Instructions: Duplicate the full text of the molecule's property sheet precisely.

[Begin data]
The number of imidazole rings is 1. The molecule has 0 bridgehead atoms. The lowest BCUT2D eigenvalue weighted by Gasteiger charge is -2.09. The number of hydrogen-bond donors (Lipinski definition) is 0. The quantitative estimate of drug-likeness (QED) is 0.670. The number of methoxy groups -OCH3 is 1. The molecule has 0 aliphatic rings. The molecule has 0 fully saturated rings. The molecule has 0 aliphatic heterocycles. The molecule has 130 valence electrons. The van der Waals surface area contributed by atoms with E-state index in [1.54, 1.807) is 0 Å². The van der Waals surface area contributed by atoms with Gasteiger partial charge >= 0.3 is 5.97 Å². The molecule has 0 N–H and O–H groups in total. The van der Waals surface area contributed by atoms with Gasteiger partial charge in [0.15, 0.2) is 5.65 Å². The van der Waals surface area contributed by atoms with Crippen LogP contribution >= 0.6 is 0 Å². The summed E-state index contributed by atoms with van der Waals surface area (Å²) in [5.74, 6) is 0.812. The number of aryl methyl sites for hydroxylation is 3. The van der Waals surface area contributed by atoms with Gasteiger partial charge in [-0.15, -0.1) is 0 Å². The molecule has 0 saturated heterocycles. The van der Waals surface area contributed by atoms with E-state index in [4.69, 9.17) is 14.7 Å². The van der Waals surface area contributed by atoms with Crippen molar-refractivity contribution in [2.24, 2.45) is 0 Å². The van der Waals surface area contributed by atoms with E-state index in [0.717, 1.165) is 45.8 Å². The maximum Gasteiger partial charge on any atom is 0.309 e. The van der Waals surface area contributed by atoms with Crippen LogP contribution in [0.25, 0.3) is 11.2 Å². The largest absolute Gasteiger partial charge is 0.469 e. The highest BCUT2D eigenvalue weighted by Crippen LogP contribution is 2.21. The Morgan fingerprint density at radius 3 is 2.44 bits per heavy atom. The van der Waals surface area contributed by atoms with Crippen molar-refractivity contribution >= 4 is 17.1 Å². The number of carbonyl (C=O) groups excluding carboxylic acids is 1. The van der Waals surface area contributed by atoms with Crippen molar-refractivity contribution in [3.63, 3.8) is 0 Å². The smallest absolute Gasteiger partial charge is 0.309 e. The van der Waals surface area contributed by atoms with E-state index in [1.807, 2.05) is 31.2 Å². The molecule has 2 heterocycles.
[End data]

The number of imidazole rings is 1. The molecule has 0 bridgehead atoms. The lowest BCUT2D eigenvalue weighted by Gasteiger charge is -2.09. The number of hydrogen-bond donors (Lipinski definition) is 0. The quantitative estimate of drug-likeness (QED) is 0.670. The number of methoxy groups -OCH3 is 1. The molecule has 0 aliphatic rings. The molecule has 0 fully saturated rings. The molecule has 0 aliphatic heterocycles. The molecule has 130 valence electrons. The van der Waals surface area contributed by atoms with E-state index in [1.54, 1.807) is 0 Å². The van der Waals surface area contributed by atoms with Gasteiger partial charge >= 0.3 is 5.97 Å². The molecule has 0 N–H and O–H groups in total. The van der Waals surface area contributed by atoms with Gasteiger partial charge in [0.15, 0.2) is 5.65 Å². The van der Waals surface area contributed by atoms with Crippen LogP contribution >= 0.6 is 0 Å². The summed E-state index contributed by atoms with van der Waals surface area (Å²) in [5.74, 6) is 0.812. The number of aryl methyl sites for hydroxylation is 3. The van der Waals surface area contributed by atoms with Gasteiger partial charge in [-0.15, -0.1) is 0 Å². The molecule has 0 saturated heterocycles. The van der Waals surface area contributed by atoms with E-state index in [4.69, 9.17) is 14.7 Å². The van der Waals surface area contributed by atoms with Crippen molar-refractivity contribution in [2.24, 2.45) is 0 Å². The van der Waals surface area contributed by atoms with E-state index in [0.717, 1.165) is 45.8 Å². The maximum Gasteiger partial charge on any atom is 0.309 e. The van der Waals surface area contributed by atoms with Crippen LogP contribution in [0.25, 0.3) is 11.2 Å². The largest absolute Gasteiger partial charge is 0.469 e. The highest BCUT2D eigenvalue weighted by Crippen LogP contribution is 2.21. The Morgan fingerprint density at radius 3 is 2.44 bits per heavy atom. The van der Waals surface area contributed by atoms with Crippen molar-refractivity contribution >= 4 is 17.1 Å². The number of carbonyl (C=O) groups excluding carboxylic acids is 1. The van der Waals surface area contributed by atoms with Crippen molar-refractivity contribution in [3.63, 3.8) is 0 Å². The smallest absolute Gasteiger partial charge is 0.309 e. The van der Waals surface area contributed by atoms with E-state index in [1.807, 2.05) is 31.2 Å². The molecule has 2 heterocycles.